You live an exciting life. You play hard — do you restore just as hard? Restorative yoga is a gentle way to repair your physical body, your mind and your heart after all that exciting activity.
Our culture is highly yang-based—that’s to say that we live mostly in a world that uses words like “accomplish,” “do,” “task,” and “win.” While all of that’s totally fine, we also need to invite balance into the yin side of ourselves, where we can rest, restore, be, and breathe consciously.
One of my teachers once said, if we live completely in the yang, we’ll explode; if we live completely in the yin, we’ll implode.
Neither of those sounds ideal, so let’s look at a restorative yoga practice that brings balance to yin in our very yang lives.
Restorative Yoga Sequence
This restorative yoga sequence is meant to move slow, holding each shape for up to five minutes each. The more you relax and release your muscles, the more you’ll be able to switch gears into your parasympathetic nervous system (“rest and digest” vs “fight or flight”) and your body and mind can receive the healing benefits of a restorative practice.
If any of these poses create pain in your body, do not continue with that shape.
Dangling (Ragdoll Forward Fold)
Stand with your feet at least a couple inches apart, bend your knees, and let your torso hang over your thighs. Completely relax your upper body.
Hold for up to one minute. To release, sink your hips down (instead of standing up, which might cause a head rush).
Variations: Grab opposite elbows or let your arms hang. Sway your torso side to side. Gently shake your head side to side.
Start in a tabletop position (hands and knees) and tuck your toes under. Walk your hands back to your knees so you’re sitting on your heels with toes tucked under. If your toes have other agendas, use your hands to manually tuck them under.
Hold for up to one minute. This pose can get really intense really fast, so come out earlier if there is any sensation of pain or numbness. To release, plant your hands in tabletop and let your feet lift above the ground until it feels comfortable to wiggle your toes and move your ankles.
Variations: Place a blanket, pillow, or yoga block under your seat and/or knees to relieve pressure. Walk your hands forward into tabletop for less intensity.
Ankle Stretch (Rocking Horse Pose)
Sit on your heels with the tops of your feet on the ground. If you have healthy knees and ankles, you can lean back and lift your knees off the ground.
Hold for a few breaths. To release, lower your knees to the ground and sit upright.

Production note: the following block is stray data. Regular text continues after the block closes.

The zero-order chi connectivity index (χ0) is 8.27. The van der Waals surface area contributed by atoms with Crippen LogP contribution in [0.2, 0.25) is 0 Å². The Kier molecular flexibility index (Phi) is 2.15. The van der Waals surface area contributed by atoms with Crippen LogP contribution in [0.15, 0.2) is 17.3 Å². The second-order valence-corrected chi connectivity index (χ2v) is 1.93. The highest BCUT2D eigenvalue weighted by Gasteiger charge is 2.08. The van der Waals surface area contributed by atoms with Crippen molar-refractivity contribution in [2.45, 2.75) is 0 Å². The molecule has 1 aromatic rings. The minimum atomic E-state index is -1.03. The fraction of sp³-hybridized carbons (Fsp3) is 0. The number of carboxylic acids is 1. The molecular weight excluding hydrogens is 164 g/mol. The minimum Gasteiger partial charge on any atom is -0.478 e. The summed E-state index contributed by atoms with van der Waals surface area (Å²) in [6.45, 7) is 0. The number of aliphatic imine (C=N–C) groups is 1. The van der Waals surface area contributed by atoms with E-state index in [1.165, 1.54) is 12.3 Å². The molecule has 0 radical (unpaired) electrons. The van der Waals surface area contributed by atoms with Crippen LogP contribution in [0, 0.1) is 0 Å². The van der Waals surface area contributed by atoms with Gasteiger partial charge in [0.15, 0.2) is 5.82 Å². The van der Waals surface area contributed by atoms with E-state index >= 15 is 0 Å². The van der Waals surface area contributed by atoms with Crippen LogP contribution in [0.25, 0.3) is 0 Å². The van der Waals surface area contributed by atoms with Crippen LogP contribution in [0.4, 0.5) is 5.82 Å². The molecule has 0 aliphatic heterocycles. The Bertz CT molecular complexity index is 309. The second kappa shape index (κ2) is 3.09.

Variations: Place a blanket under your seat and knees to release any knee pressure. Place a rolled up blanket or towel between your ankles and the group to release any ankle pressure.
Seated Torso Stretch
Still on your heels, interlace your hands and press your palms overhead. Relax your shoulders and focus your breath on the area around your naval.
Hold for a few breaths. To release, lower your arms to your sides.
Variations: Gently move forward and back, side to side, and in twists.
Seated Side Stretch
Seated on your heels (or on a block), drop your right hand to the ground and reach your left arm overhead, stretching your left side. Keep your weight evenly distributed on your seat.
Hold for up to a minute then add the neck stretch (below).
Variations: Sit on a block or blanket. Place your lowered hand on a block or blanket to bring the ground closer to you.
Still in the seated side stretch, relax your head and reach your left arm out to the side. By moving your hand to slightly different placements, you may find a different sensation. By moving your chin closer to your shoulder or out to the side, you may find different sensations. Move slowly so you can feel the differences.
Hold for a few breaths. To release, reach your left arm back overhead and support the right side of your head. Without using your neck muscles, let your arm pull you upright.
Repeat the seated side stretch and neck stretch on the other side.
Extend your left leg long and place the sole of your right foot on the inside of your extended leg. Stay upright or fold forward over the extended leg or between your knees, using supports to help you relax.
Hold for up to five minutes. To release, press yourself up to seated and use your hands to move your legs so your feet are planted on the ground. Counter pose might be to drop your knees from side to side (windshield wipers) or plant your hands behind you and open your heart (reverse tabletop variation).
Repeat on the other side.
Variations: Sit on a blanket or pillow to release any low back or hamstring tension. If you have any pain behind your extended knee, place a blanket under it. Option for blocks under your forearms and/or a bolster under your forehead.
Legs Up the Wall
This is the mother of all restorative yoga poses.
Sit sideways against a wall with your shoulder and hip touching the wall. Have a bolster, blanket and strap handy.
Pivot your torso down as you raise your legs up the wall (get it?). Relax your arms wherever they’re most comfortable. Close your eyes or place something over your eyes. Relax and breathe.
Hold for up to ten minutes. To release, slowly slide your heels off the wall, squeeze your knees into you chest and thank your body for all of the incredible things it lets you do.
Variations: Place a bolster or blanket under your hips. If your legs feel like they’re working to stay on the wall, grab your strap loop and pull it tight around your calves so they can relax. Place an eye pillow over your eyes. Place a blanket or block on your belly.